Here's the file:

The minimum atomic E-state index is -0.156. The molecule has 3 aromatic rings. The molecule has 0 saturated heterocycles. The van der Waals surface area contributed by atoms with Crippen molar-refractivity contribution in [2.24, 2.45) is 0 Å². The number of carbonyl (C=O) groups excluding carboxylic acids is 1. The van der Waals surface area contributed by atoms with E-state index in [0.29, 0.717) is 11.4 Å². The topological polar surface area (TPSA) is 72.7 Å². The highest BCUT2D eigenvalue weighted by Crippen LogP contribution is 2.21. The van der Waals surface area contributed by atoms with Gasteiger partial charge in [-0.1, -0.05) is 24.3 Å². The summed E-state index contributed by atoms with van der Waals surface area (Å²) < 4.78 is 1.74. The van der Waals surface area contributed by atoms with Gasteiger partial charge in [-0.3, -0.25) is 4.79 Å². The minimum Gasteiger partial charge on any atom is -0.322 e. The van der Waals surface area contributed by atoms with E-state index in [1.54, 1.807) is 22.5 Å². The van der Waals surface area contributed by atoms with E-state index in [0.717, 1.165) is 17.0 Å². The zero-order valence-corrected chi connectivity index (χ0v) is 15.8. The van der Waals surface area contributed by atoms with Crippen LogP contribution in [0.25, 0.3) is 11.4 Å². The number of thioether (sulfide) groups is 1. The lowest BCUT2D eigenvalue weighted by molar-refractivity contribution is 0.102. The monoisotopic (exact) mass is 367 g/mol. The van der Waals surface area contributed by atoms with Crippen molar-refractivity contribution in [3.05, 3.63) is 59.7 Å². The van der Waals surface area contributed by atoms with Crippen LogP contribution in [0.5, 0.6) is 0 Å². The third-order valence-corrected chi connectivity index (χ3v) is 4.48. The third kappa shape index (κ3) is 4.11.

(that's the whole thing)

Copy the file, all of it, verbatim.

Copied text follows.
The minimum atomic E-state index is -0.156. The molecule has 3 aromatic rings. The molecule has 0 saturated heterocycles. The van der Waals surface area contributed by atoms with Crippen molar-refractivity contribution in [2.24, 2.45) is 0 Å². The number of carbonyl (C=O) groups excluding carboxylic acids is 1. The van der Waals surface area contributed by atoms with E-state index in [0.29, 0.717) is 11.4 Å². The topological polar surface area (TPSA) is 72.7 Å². The highest BCUT2D eigenvalue weighted by Crippen LogP contribution is 2.21. The van der Waals surface area contributed by atoms with Gasteiger partial charge in [-0.1, -0.05) is 24.3 Å². The summed E-state index contributed by atoms with van der Waals surface area (Å²) < 4.78 is 1.74. The van der Waals surface area contributed by atoms with Gasteiger partial charge in [-0.3, -0.25) is 4.79 Å². The minimum Gasteiger partial charge on any atom is -0.322 e. The van der Waals surface area contributed by atoms with E-state index in [1.54, 1.807) is 22.5 Å². The van der Waals surface area contributed by atoms with E-state index in [0.717, 1.165) is 17.0 Å². The zero-order valence-corrected chi connectivity index (χ0v) is 15.8. The van der Waals surface area contributed by atoms with Crippen LogP contribution in [0.25, 0.3) is 11.4 Å². The number of thioether (sulfide) groups is 1. The lowest BCUT2D eigenvalue weighted by molar-refractivity contribution is 0.102. The monoisotopic (exact) mass is 367 g/mol. The van der Waals surface area contributed by atoms with Crippen molar-refractivity contribution in [3.05, 3.63) is 59.7 Å². The van der Waals surface area contributed by atoms with Crippen LogP contribution in [0.5, 0.6) is 0 Å². The third-order valence-corrected chi connectivity index (χ3v) is 4.48. The third kappa shape index (κ3) is 4.11.